In addition to the stately ruins depicted in the accompanying plate, various detached fragments of the appendages to this once magnificent monastery, are to be found among the surrounding trees and shrubs. In fact, a stranger on entering the Abbey itself, which is roofless, might almost fancy himself in a grove, numerous trees having sprung up within the venerable walls. On the whole, whoever has seen this imposing relic of the past, will be disposed to say of it that which a traveller of some note* has actually said, that “it is the finest ruin that it is possible for imagination to conceive.” The heart must be cold, and the imagination dull, of the spectator who can look on such an object unmoved.

Time-honour'd, ruin'd Abbey,

Dim, gray, and ivy-clad,
While sunshine bright is gilding

The greenwood, gay and glad,

I view thy crumbling arches,

Long, grassy, pillar'd aisles,
That lie in solemn stillness,

Lit up by day's last smiles;

I stand before the altar,

No worshippers are there;
But the briar-rose is blooming,

And the primrose pale and fair.

I muse on days departed,

When on the storied floor,
The noblest of this goodly land,
Proud warriors of yore,

• R. J. Sulivan.

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A shade like sorrow falleth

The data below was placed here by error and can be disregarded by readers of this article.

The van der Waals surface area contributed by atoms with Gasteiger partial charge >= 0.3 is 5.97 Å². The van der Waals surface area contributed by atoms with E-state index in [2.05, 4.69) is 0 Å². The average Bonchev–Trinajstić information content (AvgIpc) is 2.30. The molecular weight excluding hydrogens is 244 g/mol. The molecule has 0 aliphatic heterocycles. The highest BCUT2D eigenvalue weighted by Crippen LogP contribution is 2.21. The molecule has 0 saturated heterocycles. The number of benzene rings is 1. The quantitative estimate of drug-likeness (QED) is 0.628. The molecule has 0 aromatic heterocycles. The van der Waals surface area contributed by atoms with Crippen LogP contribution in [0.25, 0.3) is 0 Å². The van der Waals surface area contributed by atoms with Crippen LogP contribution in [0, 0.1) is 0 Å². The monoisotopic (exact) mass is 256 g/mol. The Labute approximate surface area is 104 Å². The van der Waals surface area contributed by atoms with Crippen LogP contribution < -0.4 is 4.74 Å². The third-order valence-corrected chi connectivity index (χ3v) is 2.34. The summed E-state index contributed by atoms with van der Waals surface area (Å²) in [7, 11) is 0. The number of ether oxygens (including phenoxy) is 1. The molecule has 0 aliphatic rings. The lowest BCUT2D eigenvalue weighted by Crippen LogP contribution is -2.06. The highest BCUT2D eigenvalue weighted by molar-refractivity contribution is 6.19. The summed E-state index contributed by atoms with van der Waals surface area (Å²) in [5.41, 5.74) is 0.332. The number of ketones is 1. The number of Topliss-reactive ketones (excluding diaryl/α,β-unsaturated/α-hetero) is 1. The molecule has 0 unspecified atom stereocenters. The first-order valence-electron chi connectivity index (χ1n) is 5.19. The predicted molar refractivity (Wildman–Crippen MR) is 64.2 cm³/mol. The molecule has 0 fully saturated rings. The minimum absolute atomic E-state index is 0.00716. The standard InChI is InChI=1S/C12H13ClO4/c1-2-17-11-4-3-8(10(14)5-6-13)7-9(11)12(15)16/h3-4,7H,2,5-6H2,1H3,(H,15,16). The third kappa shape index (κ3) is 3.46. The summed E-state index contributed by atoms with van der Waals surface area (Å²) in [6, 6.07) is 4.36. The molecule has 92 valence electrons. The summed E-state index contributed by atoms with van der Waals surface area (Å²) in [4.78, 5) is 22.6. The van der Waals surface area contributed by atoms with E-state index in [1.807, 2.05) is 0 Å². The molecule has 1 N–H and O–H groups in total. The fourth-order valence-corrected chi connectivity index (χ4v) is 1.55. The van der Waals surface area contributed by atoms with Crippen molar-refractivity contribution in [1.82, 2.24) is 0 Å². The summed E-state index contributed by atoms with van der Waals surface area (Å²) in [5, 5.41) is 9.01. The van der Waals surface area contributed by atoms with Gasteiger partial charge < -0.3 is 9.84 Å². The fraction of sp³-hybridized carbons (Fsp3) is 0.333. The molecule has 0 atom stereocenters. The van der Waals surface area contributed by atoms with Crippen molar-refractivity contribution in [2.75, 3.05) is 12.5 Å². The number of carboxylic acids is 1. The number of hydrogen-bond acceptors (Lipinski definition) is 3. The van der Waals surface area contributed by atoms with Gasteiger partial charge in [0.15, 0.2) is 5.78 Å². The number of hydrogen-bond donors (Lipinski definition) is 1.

As I turn slowly home,
And see the glittering starlight

Light up the sapphire dome.

My heart is like this Ruin,

Here standing solemnly ;
Its earthly hopes are blighted,

And lost its buoyancy.

Yet 'neath these mouldering arches,

I look up cheerily,
Fill'd with no painful musings

On worldly joys gone by.

Past is thy pomp and splendour,

Proud Ruin! hoar and gray;
A few brief ages longer

Will end thy slow decay ;

But my sure hope of heaven,

Faith's own celestial ray,
Shall know no blighting, ever,

Nor ever pass away!


The adapting of punishments to crimes has been, in all ages and countries, a difficult problem among legislators. The present state of British Criminal Law may not, perhaps, be altogether satisfactory; but whatever difference of opinion may exist on this subject, all persons must surely find matter of rejoicing in the fact, that a milder code than that formerly in use among us, is now in force in these dominions. “Secondary punishments," as they are called, always have involved, and probably always will involve, great practical difficulties. The stocks for plebeians, and the pillory for persons of somewhat superior rank, were secondary punishments, long in use and abuse in England; and even if it be, indeed, the truth, as some writers have asserted, that they were laid aside precisely at the moment when, in consequence of the spread of education and the increased power of public opinion, they became most efficient, very few persons, we imagine, would desire to see them again in use. China may think, that she finds her advantage in her pantze, or bastinado; or in her TCHA, or CANQUE Such debasing punishments are unsuited to the British character, and quite at variance